The TV series based on the novel was enjoyable as well. However, nothing compares to reading the original work penned by the author.
The fictional town of Malgudi brings alive numerous nuances of India before the readers' eyes. The imagery is strong and situations are relatable, even to city dwellers. Everyday problems of people, some with no solutions, are presented in a matter-of-fact narrative. Some stories are hilarious in the irony, while others are heart-rending in their reality.
RKN's introduction at the beginning is an interesting read. He recounts why short stories are easier to write for him, as compared to novels, that required 'considerable labour' and 'concentrated attention.' His description of sentence-ridden minds, with words ringing about one's ears sounds relatable for most authors. One small paragraph encomapasses a writer's journey from words to drafts to manuscripts mailed to the publishers.
His definition of the short story and how he discovers them all around him is profound.
Another interesting aspect is how RKN 'detects' the characters of Malgudi in the general populace of New York. His characteristic ironic humour about his experience at Chelsea hotel and his conversation with a London producer, double up as alluring advertisements for his next book 'Tiger At Malgudi', which in any case, doesn't disappoint the fans of RKN's work.
Malgudi Days is comprised of 16 stories from An Astrologer's day, 8 stories from Lawley Road and 9 later stories, under the same headings.
The first story, An Astrologer's day, is filled with strong imagery of a typical Indian village street and offers a host of conflicting feelings, with a suspense which is solved at the end.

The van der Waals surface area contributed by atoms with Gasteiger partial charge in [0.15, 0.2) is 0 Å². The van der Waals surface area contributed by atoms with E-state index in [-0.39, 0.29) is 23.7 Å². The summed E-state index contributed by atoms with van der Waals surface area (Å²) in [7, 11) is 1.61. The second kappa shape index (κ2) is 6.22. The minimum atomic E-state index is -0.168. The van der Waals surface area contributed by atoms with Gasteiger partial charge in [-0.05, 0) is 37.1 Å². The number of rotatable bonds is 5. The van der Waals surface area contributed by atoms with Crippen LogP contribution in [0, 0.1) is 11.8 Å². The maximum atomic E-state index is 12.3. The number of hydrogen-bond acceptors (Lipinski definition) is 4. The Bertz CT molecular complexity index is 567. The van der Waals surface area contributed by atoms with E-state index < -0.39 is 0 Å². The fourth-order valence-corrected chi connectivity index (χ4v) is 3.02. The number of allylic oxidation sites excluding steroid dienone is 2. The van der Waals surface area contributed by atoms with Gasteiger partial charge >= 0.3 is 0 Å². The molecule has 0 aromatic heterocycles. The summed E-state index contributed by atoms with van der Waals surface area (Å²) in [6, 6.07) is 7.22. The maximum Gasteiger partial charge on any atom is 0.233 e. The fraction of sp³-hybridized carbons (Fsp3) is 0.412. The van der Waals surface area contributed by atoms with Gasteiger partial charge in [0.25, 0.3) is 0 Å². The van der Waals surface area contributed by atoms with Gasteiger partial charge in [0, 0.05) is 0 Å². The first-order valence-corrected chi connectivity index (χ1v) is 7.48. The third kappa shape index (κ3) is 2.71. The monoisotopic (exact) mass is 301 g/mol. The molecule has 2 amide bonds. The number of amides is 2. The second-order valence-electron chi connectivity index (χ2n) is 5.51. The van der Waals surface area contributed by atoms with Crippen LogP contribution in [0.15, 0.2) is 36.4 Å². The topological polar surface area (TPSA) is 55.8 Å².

Engine trouble is another story that was screened as an episode on television. Characteristic of RKN's stories, what starts out as a boon for the protagonist ends up almost ruining his life, until miraculous twists of fate set everything in order again.
The Tiger-claw is my favourite story, perhaps because it is strong reminder of RKN's next book 'A Tiger for Malgudi', that he mentions in his introduction of the book, or also 'Man-eater of Malgudi', an immensely delightful read. It is also reminiscent of Ruskin Bond's short story 'No room for a Leopard'. Both tales are grim reminders of depleting wildlife owing to the atrocities of hunting, and the clash between the animal species and man.
In fact RKN and Bond are one of the few writers who present society and it's various eccentric foilbles with clarity, sans direct criticism or judgement.
'Father's Help' is a delightful read, especially for those who love 'Swami and Friends', the other favourite of Narayan's work. It is captivating to read about little Swami's tension filled day in this collection as well.
An interesting aspect of the tales is the character of a talkative man who appears in multiple stories with different chronicles of his own. It is typical of RKN's good naturedly satire to refer to this braggart, albeit gifted storyteller, as merely 'talkative.' It is possible that this character was fashioned from multiple trumpeters that RKN must have encountered in his life.
The Blind Dog is a heart-rending tale of human oppression over animals. It reminded me of George Orwell's Animal Farm, that I just finished reading a while ago.
A must-read for readers who love journeys of nostalgia or a revisitation of bygone days or just a good Sunday tea-time read.
I rate it 4.7 out of 5.
I trust you enjoyed my review. Keep reading and stay safe, readers.
Do put down your suggestions in the comments space below. Happy reading!